To review the rules one more time: use numeric addition if two numbers are involved, use concatenation otherwise, and evaluate from left to right. Have you memorized these three rules yet? Be sure to do so before the exam!


Once a String object is created, it is not allowed to change. It cannot be made larger or smaller, and you cannot change one of the characters inside it.

You can think of a string as a storage box you have perfectly full and whose sides can't bulge. There's no way to add objects, nor can you replace objects without disturbing the entire arrangement. The trade-off for the optimal packing is zero flexibility.

Mutable is another word for changeable. Immutable is the opposite—an object that can't be changed once it's created. On the OCA exam, you need to know that String is immutable.

More on Immutability

You won't be asked to identify whether custom classes are immutable on the exam, but it's helpful to see an example. Consider the following code:

class Mutable {

private String s;

public void setS(String newS){ s = newS; } // Setter makes it mutable

public String getS() { return s; }


final class Immutable {

private String s = "name";

public String getS() { return s; }


Immutable only has a getter. There's no way to change the value of s once it's set. Mutable has a setter as well. This allows the reference s to change to point to a different String later. Note that even though the String class is immutable, it can still be used in a mutable class. You can even make the instance variable final so the compiler reminds you if you accidentally change s.

Also, immutable classes in Java are final, and subclasses can't add mutable behavior.

You learned that + is used to do String concatenation in Java. There's another way, which isn't used much on real projects but is great for tricking people on the exam. What does this print out?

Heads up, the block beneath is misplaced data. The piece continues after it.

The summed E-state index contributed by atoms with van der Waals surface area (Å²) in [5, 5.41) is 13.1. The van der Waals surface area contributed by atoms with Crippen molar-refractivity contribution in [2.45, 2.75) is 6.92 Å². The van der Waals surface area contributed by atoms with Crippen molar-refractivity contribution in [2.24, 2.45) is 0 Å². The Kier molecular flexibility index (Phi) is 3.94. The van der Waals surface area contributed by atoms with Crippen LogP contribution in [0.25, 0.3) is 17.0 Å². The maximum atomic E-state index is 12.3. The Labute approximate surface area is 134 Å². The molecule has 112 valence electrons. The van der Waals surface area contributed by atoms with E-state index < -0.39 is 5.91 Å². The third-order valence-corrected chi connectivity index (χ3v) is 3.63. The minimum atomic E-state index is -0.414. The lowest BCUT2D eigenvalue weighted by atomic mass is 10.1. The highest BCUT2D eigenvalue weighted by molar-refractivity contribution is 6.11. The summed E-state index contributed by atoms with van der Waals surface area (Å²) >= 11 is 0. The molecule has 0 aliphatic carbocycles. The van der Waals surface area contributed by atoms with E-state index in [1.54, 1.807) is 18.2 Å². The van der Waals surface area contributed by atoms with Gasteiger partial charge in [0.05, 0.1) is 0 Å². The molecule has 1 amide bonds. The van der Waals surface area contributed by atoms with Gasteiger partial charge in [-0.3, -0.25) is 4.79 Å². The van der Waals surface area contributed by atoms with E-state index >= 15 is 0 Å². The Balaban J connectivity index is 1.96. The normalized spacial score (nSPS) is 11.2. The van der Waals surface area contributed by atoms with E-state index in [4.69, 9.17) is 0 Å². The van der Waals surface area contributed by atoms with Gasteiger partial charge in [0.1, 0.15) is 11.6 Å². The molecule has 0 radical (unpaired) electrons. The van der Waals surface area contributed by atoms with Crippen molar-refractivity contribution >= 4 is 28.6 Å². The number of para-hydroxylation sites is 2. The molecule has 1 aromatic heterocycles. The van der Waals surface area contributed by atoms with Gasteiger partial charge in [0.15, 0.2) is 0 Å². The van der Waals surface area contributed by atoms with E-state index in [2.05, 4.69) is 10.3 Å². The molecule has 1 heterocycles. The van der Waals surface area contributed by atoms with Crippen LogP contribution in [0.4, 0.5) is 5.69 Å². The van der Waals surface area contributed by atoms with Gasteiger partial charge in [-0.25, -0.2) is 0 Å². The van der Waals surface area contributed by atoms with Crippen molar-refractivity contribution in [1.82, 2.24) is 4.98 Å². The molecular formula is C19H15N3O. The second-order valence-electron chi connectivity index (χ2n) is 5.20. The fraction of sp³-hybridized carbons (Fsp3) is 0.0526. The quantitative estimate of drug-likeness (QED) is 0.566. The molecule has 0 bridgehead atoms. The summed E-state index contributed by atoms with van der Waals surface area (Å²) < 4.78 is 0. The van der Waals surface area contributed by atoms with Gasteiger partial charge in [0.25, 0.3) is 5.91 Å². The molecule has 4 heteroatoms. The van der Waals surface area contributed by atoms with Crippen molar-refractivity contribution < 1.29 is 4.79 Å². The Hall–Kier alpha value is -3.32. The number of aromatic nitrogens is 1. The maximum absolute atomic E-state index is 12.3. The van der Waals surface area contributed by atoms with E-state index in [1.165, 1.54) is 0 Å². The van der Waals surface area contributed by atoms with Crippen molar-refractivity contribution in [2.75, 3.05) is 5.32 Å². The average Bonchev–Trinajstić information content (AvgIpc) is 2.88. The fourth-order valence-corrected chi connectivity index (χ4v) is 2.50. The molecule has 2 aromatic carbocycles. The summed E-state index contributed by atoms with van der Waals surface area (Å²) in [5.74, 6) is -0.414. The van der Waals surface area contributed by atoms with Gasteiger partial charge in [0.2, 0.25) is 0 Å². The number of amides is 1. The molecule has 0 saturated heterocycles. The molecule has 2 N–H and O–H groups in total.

String s1 = "1";

String s2 = s1.concat("2");



Did you say "12"? Good. The trick is to see if you forget that the String class is immutable by throwing a method at you.

The String Pool

Since strings are everywhere in Java, they use up a lot of memory. In some production applications, they can use up 25–40 percent of the memory in the entire program. Java realizes that many strings repeat in the program and solves this issue by reusing common ones. The string pool, also known as the intern pool, is a location in the Java virtual machine (JVM) that collects all these strings.

The string pool contains literal values that appear in your program. For example, “name” is a literal and therefore goes into the string pool. myObject.toString() is a string but not a literal, so it does not go into the string pool. Strings not in the string pool are garbage collected just like any other object.

Remember back when we said these two lines are subtly different?

String name = "Fluffy";

String name = new String("Fluffy");